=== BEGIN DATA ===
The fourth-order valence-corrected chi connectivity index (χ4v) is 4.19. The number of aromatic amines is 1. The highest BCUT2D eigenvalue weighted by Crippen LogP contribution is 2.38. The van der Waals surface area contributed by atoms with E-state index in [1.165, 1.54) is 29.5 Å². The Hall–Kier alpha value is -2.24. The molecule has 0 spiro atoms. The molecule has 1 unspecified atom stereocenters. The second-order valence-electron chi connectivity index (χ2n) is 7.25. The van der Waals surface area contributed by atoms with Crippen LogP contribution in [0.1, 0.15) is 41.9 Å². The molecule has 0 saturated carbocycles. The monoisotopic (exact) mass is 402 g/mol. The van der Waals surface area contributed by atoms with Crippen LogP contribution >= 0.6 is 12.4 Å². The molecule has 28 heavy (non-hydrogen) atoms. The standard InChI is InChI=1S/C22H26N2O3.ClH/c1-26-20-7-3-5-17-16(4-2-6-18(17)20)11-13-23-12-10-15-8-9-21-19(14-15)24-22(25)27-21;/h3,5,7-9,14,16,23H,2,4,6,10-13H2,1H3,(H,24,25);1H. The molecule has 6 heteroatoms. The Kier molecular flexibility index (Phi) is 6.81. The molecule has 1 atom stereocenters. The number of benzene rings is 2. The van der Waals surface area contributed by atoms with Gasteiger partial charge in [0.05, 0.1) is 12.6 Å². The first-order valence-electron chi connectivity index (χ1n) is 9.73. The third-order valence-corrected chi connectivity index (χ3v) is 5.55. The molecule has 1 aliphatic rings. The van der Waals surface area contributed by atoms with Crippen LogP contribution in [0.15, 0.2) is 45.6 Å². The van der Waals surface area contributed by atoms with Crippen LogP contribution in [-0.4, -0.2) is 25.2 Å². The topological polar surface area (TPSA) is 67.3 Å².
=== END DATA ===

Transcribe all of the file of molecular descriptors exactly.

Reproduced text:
The fourth-order valence-corrected chi connectivity index (χ4v) is 4.19. The number of aromatic amines is 1. The highest BCUT2D eigenvalue weighted by Crippen LogP contribution is 2.38. The van der Waals surface area contributed by atoms with E-state index in [1.165, 1.54) is 29.5 Å². The Hall–Kier alpha value is -2.24. The molecule has 0 spiro atoms. The molecule has 1 unspecified atom stereocenters. The second-order valence-electron chi connectivity index (χ2n) is 7.25. The van der Waals surface area contributed by atoms with Crippen LogP contribution in [0.1, 0.15) is 41.9 Å². The molecule has 0 saturated carbocycles. The monoisotopic (exact) mass is 402 g/mol. The van der Waals surface area contributed by atoms with Crippen LogP contribution >= 0.6 is 12.4 Å². The molecule has 28 heavy (non-hydrogen) atoms. The standard InChI is InChI=1S/C22H26N2O3.ClH/c1-26-20-7-3-5-17-16(4-2-6-18(17)20)11-13-23-12-10-15-8-9-21-19(14-15)24-22(25)27-21;/h3,5,7-9,14,16,23H,2,4,6,10-13H2,1H3,(H,24,25);1H. The molecule has 6 heteroatoms. The Kier molecular flexibility index (Phi) is 6.81. The molecule has 1 atom stereocenters. The number of benzene rings is 2. The van der Waals surface area contributed by atoms with Gasteiger partial charge in [0.05, 0.1) is 12.6 Å². The first-order valence-electron chi connectivity index (χ1n) is 9.73. The third-order valence-corrected chi connectivity index (χ3v) is 5.55. The molecule has 1 aliphatic rings. The van der Waals surface area contributed by atoms with Crippen LogP contribution in [0.15, 0.2) is 45.6 Å². The van der Waals surface area contributed by atoms with Crippen LogP contribution in [-0.4, -0.2) is 25.2 Å². The topological polar surface area (TPSA) is 67.3 Å².